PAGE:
Why You Need a Flexible Part Time Job
January 27, 2020
You’re standing at the gas station, watching those numbers tick up. Your roommate texts you: wanna get food? You’re not even sure your debit card is going to go through. All the while, in the back of your head, those two dreaded words are looming: student loans.
It’s a no-brainer that part time jobs for students are a good idea, especially when you’re feeling strapped for cash. But between lectures, papers, clubs, and events, what kind of job out there is going to mesh with your crazy schedule? Before we get to the how, we’re going to start with the why.
Why You Need a Flexible Part Time Job
The majority of Americans believe that the purpose of going to college is to get an education that will eventually lead to a job. But everyone knows: graduating college with no experience in the workforce may leave you worse for the wear in your job search. Your college years are a time to start climbing up the ladder.
It Helps You With the Ultimate Conundrum
You know what it is. To get a job, you need experience. To get experience, you need a job. Many part-time jobs offer hours that those searching in the full-time realm wouldn’t be able to take, leaving the opportunity wide open for you. Working summer jobs or a flexible part-time job is a perfect time to secure those hours while your college schedule allows for it.
It Looks Good on a Resume
One of the most important things you can do in college is to build your resume. About 250 resumes are sent out for every corporate job opening. Recruiters are going to be sifting through a lot of applications, and will be able to tell if you were struggling to put experience on paper.
You’ll Build Your List of References
60% of all jobs are secured through networking. By working a flexible, part time job, you’re growing a list of people you can later access when it comes time for your ultimate career search. Jobs generally ask for two to three references, and sometimes even more. Keep the list of people who can vouch for you high, so you always have someone to go to.
You Can Make the Time
According to a survey conducted by the U.S. Bureau of Labor Statistics, the average college student spends four hours of their time each day on “leisure activities.” Included in that survey, those students as a whole also reported that 2.3 of their hours were spent on “working and related activities.” If you believe you’re short on funds because your schedule is packed, working on time management skills might allow you to find opportunities to earn cash.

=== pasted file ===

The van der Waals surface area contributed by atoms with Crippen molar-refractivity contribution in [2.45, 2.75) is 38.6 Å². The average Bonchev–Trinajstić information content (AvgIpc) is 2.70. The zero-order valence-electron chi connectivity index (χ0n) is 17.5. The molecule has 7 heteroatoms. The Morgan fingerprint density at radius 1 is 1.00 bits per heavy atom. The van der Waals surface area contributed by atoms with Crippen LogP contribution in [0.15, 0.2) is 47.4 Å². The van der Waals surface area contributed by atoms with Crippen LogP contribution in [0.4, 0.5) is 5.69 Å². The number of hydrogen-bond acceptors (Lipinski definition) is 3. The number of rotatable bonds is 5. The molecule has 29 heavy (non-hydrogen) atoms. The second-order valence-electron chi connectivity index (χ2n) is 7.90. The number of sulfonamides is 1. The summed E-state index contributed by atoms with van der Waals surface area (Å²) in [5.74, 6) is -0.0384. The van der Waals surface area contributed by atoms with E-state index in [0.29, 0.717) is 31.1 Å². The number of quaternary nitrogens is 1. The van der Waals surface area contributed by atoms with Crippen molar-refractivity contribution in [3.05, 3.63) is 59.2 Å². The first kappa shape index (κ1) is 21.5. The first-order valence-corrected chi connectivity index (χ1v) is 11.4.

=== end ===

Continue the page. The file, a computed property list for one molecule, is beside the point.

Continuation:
You Need to Keep Up
About 40% of students in undergrad work a part-time job. If your list of academic accomplishments are on par with that student who’s been working a part-time job but you have no experience to show, guess who’s getting hired? Job experience in college helps give you a competitive edge.
How to Get a Part Time Job as a College Student
When it seems like everyone you go to school with is trying to get a job, it might feel like you’re fighting an uphill battle against all your competition. The good news is, there are plenty of jobs for college students out there. You just have to know where to look.
Ask Your References
Remember that list of references we mentioned? That’s your network. If you’re looking to land a job, ask the people you might have done any work for in the past - yard work, volunteering, babysitting, or any other odd jobs. Word of mouth is a powerful tool, and if you mention you’re looking for work, you might get a lead.
Use the Power of Social Media
Speaking of word of mouth, social media is its digital counterpart. You can leverage your social media platforms to ask your connections about jobs, even if you don’t have experience. Set a posting on Instagram stories, make a Facebook status, or post wherever you have a following. Social media allows you to get the word out to a large group of people you wouldn’t have the time to inquire with in person.
Start Searching Online
With the entire world of job listings at your fingertips, it’s not difficult to feel overwhelmed. Narrowing down your search will help you hone in on the type of work you want. Search local listings, and even try looking up particular jobs available to your university: “UCI campus jobs.”
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